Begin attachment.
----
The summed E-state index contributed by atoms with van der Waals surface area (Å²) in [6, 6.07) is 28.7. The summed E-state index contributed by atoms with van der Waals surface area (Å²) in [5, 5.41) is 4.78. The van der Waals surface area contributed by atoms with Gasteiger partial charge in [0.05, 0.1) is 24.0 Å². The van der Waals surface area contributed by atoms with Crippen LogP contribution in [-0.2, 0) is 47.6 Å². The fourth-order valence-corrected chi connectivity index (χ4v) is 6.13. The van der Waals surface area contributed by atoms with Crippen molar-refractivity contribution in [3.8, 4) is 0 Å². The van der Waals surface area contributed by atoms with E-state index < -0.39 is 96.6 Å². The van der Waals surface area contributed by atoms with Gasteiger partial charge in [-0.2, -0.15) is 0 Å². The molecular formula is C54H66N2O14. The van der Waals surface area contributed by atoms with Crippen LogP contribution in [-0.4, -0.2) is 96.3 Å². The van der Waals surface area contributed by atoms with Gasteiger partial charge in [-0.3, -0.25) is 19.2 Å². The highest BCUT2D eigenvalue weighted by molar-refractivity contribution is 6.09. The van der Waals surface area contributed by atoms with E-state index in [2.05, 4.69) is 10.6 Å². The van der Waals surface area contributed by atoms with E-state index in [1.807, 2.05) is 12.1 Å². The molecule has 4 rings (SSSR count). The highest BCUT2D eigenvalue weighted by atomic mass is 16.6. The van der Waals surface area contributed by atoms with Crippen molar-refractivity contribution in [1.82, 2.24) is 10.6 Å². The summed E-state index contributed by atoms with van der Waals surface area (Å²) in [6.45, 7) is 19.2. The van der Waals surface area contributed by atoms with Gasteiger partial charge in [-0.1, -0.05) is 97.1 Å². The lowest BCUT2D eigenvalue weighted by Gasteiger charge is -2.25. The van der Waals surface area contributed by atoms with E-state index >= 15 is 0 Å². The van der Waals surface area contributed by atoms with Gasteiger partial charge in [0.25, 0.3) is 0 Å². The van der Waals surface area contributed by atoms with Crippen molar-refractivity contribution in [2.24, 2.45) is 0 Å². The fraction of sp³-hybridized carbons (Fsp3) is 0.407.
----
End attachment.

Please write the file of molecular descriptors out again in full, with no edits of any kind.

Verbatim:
The summed E-state index contributed by atoms with van der Waals surface area (Å²) in [6, 6.07) is 28.7. The summed E-state index contributed by atoms with van der Waals surface area (Å²) in [5, 5.41) is 4.78. The van der Waals surface area contributed by atoms with Gasteiger partial charge in [0.05, 0.1) is 24.0 Å². The van der Waals surface area contributed by atoms with Crippen LogP contribution in [-0.2, 0) is 47.6 Å². The fourth-order valence-corrected chi connectivity index (χ4v) is 6.13. The van der Waals surface area contributed by atoms with Crippen molar-refractivity contribution in [3.8, 4) is 0 Å². The van der Waals surface area contributed by atoms with E-state index < -0.39 is 96.6 Å². The van der Waals surface area contributed by atoms with Gasteiger partial charge in [-0.2, -0.15) is 0 Å². The molecular formula is C54H66N2O14. The van der Waals surface area contributed by atoms with Crippen LogP contribution in [-0.4, -0.2) is 96.3 Å². The van der Waals surface area contributed by atoms with Gasteiger partial charge in [-0.3, -0.25) is 19.2 Å². The highest BCUT2D eigenvalue weighted by molar-refractivity contribution is 6.09. The van der Waals surface area contributed by atoms with E-state index in [2.05, 4.69) is 10.6 Å². The van der Waals surface area contributed by atoms with E-state index in [1.807, 2.05) is 12.1 Å². The molecule has 4 rings (SSSR count). The highest BCUT2D eigenvalue weighted by atomic mass is 16.6. The van der Waals surface area contributed by atoms with Crippen molar-refractivity contribution in [1.82, 2.24) is 10.6 Å². The summed E-state index contributed by atoms with van der Waals surface area (Å²) in [6.45, 7) is 19.2. The van der Waals surface area contributed by atoms with Gasteiger partial charge in [-0.1, -0.05) is 97.1 Å². The lowest BCUT2D eigenvalue weighted by Gasteiger charge is -2.25. The van der Waals surface area contributed by atoms with E-state index >= 15 is 0 Å². The van der Waals surface area contributed by atoms with Gasteiger partial charge in [0.25, 0.3) is 0 Å². The van der Waals surface area contributed by atoms with Crippen molar-refractivity contribution in [2.24, 2.45) is 0 Å². The fraction of sp³-hybridized carbons (Fsp3) is 0.407.